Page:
Heal/Tell Patti

March 22nd, 2013 by Kris

Patti lives with chronic pain in South Portland, Maine.

Be sure to see selections from our Portraits of Pain series “Heal/Tell” at the Biddeford arts organization Engine, at 265 Main Street in downtown Biddeford. The Heal/Tell portion of the exhibit will run through April 2nd.


My story is multiple folds. The most recent chapter is about intestinal discomfort. It’s a very odd intestine, with a real big kink—it’s always partially obstructed. I had several intestinal obstructions over the past few years—a mishap after a laparoscopic surgery 11 years ago, which left me fighting for my life. My intestine surgery was one event, and a lot of things went bad. My gut is adhered down by scar tissue. Matted down. I’ve traveled through a maze of medicine.

Had they put one suture in the opening I don’t think I would have had intestines herniate up and go gangrenous. According to standards of practice this was acceptable in the way they close the surgery opening and my doctor not ever seen this complication. I asked her to go back to her team and present my case and ask that they think about how one suture could’ve changed my life. But I’m not sure it has changed their standards. She doesn’t know to the degree my life has been impacted. One suture could’ve changed the outcome and I could not be miserable after I eat.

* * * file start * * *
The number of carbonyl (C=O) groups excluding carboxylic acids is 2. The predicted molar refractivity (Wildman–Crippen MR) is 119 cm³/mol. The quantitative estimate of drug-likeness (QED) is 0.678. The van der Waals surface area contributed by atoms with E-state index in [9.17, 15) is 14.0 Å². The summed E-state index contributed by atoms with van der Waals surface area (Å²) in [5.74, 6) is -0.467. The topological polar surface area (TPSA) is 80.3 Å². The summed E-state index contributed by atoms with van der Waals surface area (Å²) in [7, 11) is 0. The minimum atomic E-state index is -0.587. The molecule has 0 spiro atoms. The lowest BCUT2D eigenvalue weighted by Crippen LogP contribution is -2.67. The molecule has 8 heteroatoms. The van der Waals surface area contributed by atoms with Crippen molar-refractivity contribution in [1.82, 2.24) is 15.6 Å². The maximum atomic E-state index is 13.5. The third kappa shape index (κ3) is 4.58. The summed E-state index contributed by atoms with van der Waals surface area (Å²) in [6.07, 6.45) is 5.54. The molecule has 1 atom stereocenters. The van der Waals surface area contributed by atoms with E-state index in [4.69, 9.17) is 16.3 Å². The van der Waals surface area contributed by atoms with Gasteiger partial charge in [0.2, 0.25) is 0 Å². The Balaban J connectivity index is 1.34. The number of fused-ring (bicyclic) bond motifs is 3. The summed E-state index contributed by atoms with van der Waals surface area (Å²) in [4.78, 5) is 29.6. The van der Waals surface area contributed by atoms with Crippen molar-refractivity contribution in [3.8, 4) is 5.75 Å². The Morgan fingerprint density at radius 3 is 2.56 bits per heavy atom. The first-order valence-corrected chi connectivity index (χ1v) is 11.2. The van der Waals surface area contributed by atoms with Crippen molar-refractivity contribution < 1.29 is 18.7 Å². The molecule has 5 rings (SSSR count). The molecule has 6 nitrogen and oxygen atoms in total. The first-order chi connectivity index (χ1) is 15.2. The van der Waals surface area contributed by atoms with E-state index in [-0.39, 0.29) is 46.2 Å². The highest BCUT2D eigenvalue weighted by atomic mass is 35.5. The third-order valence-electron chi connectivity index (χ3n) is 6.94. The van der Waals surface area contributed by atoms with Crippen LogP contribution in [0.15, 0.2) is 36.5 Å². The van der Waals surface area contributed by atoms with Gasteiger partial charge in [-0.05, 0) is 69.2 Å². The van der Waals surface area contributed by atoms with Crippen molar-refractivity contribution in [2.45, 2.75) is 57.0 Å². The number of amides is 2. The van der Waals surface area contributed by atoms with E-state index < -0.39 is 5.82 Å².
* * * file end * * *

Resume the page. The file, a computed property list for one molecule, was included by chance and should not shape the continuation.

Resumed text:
The system can support us by doing really good communication between providers. The IV pharmacy has been integral in my ability to stay out of the hospital with home infusions to maintain my hydration. It means I am more in the driver’s seat. Illness manages chunks of my life but I’m still managing the rest, I’m not depressed, I’m not withdrawn, I’m engaged in my life and stay active. Last night I went to friends for dinner, and knew I needed to be home within two hours since my pain
usually starts then, I don’t ever forget that.

By getting a multi-disciplinary team who wants to support me, I have a job and I’m at home. I still get hunger, but I can’t think and feel bad at the same time so I don’t eat when I work. I might bring a popsicle to work—it’s a little bit of fluid and some sugar, which helps—it’s a way to stay focused. I work in a health care system and they understand. I still think I do a good job.

One of these days I’ll have an obstruction again, and I’ll have surgery. It’s a complicated surgery, and it could kill me—no one wants to touch it unless they have to.

I want to be engaged and I can’t be if I’m in pain. I try and use lots of methods to keep my pain in check. I have my dog and my heating pad, and I’m very good at distraction so I can deal with it most of the time.

Out of struggle you can have a positive effort. It’s a great to channel energy when I’m not feeling good into something creative and have something beautiful at the end of the pain.

Heal/Tell is a series of narrative and portraits by Cathy Plourde, Director of Add Verb Productions and Holly Haywood of the University of New England.

Please leave a comment – do you live with chronic pain?  What helps you?

Learn more about the 11th Annual UNE Interprofessional Spring Symposium: the Science of Pain and the Art of Healing, April 4, 2013, Biddeford Maine.